Subject: Re: Successful FSBs
From: "Stephen J. Turnbull" <>
Date: Thu, 26 Sep 2002 13:50:54 +0900

>>>>> "ben" == Benjamin J Tilly <" <>> writes:

    ben> "Stephen J. Turnbull" <> wrote:

    >> How to be a perfect businessman: become perfectly One with The
    >> Market, and then do what comes naturally.

    ben> I disagree.

    ben> What you describe is good advice for making the right
    ben> short-term decisions.

Oh, c'mon, Ben, you should know better than that.  Neither Tim nor I
was talking about a gradient algorithm.  Tim's gradient is a property
of reality, and I'm talking Musashi's strategist (or Gordon Dickson's
Dorsai if you prefer a modern Obscure Reference)---making _globally_
correct decisions intuitively.

    ben> All this despite the fact that Sun has, by all accounts, been
    ben> very good at paying attention to customers, giving them what
    ben> they ask for, etc.  In other words Sun's troubles are not
    ben> mismanagement, they are the natural result of basic business
    ben> forces.

*shrug*  Being in tune with "basic business forces" and seeing trouble
coming a decade in advance is called "strategic management."  There is
a reason why boards of directors are willing to part with $100,000,000
compensation packages, and it isn't day-to-day TLC for the customers.

It's because (rightly or wrongly) the boards believe that these CEOs
are better than the average bear at _business model selection_, which
is precisely about working with, and not against, the basic business
forces.[1]  Such decisions are worth 10s, sometimes 100s, of billions of
dollars over the life of their implementation and influence on future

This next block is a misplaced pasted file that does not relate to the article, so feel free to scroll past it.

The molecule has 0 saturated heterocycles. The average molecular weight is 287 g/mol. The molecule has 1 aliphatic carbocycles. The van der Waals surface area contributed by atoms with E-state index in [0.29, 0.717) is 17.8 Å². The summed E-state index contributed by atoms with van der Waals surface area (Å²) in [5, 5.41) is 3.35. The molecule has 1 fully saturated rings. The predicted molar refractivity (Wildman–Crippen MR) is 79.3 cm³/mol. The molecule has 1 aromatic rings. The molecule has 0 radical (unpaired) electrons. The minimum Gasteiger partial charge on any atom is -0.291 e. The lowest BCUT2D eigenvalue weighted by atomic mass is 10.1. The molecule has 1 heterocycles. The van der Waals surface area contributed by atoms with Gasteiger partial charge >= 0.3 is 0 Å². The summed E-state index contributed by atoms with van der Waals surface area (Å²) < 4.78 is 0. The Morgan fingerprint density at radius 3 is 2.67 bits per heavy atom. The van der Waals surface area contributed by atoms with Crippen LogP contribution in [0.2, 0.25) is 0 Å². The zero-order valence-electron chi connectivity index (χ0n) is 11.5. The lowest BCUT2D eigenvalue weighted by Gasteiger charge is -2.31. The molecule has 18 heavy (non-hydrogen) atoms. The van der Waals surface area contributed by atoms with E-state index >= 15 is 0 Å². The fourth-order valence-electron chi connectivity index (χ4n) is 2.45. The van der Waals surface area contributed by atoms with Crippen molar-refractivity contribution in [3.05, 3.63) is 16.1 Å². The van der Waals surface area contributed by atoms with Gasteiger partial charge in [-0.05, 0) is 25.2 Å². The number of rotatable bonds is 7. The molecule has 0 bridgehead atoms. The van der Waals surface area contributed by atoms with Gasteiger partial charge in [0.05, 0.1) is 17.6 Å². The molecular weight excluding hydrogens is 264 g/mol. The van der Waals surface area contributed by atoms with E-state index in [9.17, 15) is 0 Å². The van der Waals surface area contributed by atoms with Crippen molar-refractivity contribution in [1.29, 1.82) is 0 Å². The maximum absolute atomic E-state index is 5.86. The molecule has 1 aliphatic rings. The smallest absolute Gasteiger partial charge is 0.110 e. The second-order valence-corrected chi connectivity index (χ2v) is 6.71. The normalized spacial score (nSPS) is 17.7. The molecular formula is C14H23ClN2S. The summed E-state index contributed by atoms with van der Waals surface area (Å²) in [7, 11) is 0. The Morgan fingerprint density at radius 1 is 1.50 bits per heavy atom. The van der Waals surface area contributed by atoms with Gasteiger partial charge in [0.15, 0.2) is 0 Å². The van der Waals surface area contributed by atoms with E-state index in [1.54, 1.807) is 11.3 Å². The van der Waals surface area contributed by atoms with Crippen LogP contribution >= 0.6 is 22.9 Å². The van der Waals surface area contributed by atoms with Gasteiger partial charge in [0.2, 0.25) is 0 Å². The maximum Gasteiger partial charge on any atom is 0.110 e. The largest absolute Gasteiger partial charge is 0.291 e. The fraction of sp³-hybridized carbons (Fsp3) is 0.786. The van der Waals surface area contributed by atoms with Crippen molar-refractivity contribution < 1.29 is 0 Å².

ben> PS Why is it a big deal to decide what the label "fsb" should
    ben> refer to?

(1) Ethics are always a big deal.  In this case, I'm thinking of the
people who dislike Red Hat, and allow their dislike for some Red Hat
activity or other to spill over into claims that Red Hat isn't an
FSB.  This is just the flip side of "we like Tim, and he likes FS, so
ORA must be an FSB."  I think the "ORA is an FSB" position is much
more defensible, but I still think both are fallacious and for the
same basic reason.  Talk is already cheap, let's not debase the
currency further.

(2) Slippery slopes.  How often do we have newbies come in and say,
"Well, in _my_ market niche I have to use proprietary licenses.  Can
I still say I'm an FSB because I develop on and for Linux and my
website runs on Apache and Perl?"  How about s/Linux/Cygwin/?

(3) As a matter of practical advice.  We've been through this before,
but another example, as long as I'm here.  If some bright college
student comes to you with a neat piece of code and says, "I want to
make a business out of this," is your immediate reaction going to be
"Take a look at O'Reilly, they're an excellent FSB"?  Are they even
going to be on the radar, or are you going to say "look at Aladdin,
SleepyCat, Sourcefire, ..., but not Red Hat or SuSE, they're something
else again, ..., and see which looks most like your kind of market"?

    ben> O'Reilly made a lot of money from Perl,

Indeed?  Which brand of Perl do they sell?

This is just the old "Q: How do you make a lot of money from the
lottery?  A: Write a best-selling book about how to make a lot of
money from the lottery." fallacy.

    ben> and supported it in return.  Said support included hiring
    ben> many well-known Perl people, and helping resolve at least one
    ben> bitter dispute with a significant investment.  Judging from
    ben> the articles from the time which they have on their site,
    ben> this was a deliberate business strategy.

This business strategy is called "patronage."  A society hostess does
the same for an author she thinks has potential.  A patron of the arts
need not be an artist, nor does a patron of FS need to be an FSB.

    ben> If we don't count O'Reilly as an fsb, is discussing this
    ben> course of events now off-topic on this list?

No, because ORA is an important source of several kinds of support for
both FS in general and FSBs in particular.

[1]  Yes, I know it's really because Enron's boss sits on Exxon's
board, and they're helping each other steal.  No, I don't think so.
And in any case, that's how they sell their stockholders on the deal.

Institute of Policy and Planning Sciences
University of Tsukuba                    Tennodai 1-1-1 Tsukuba 305-8573 JAPAN
 My nostalgia for Icon makes me forget about any of the bad things.  I don't
have much nostalgia for Perl, so its faults I remember.  Scott Gilbert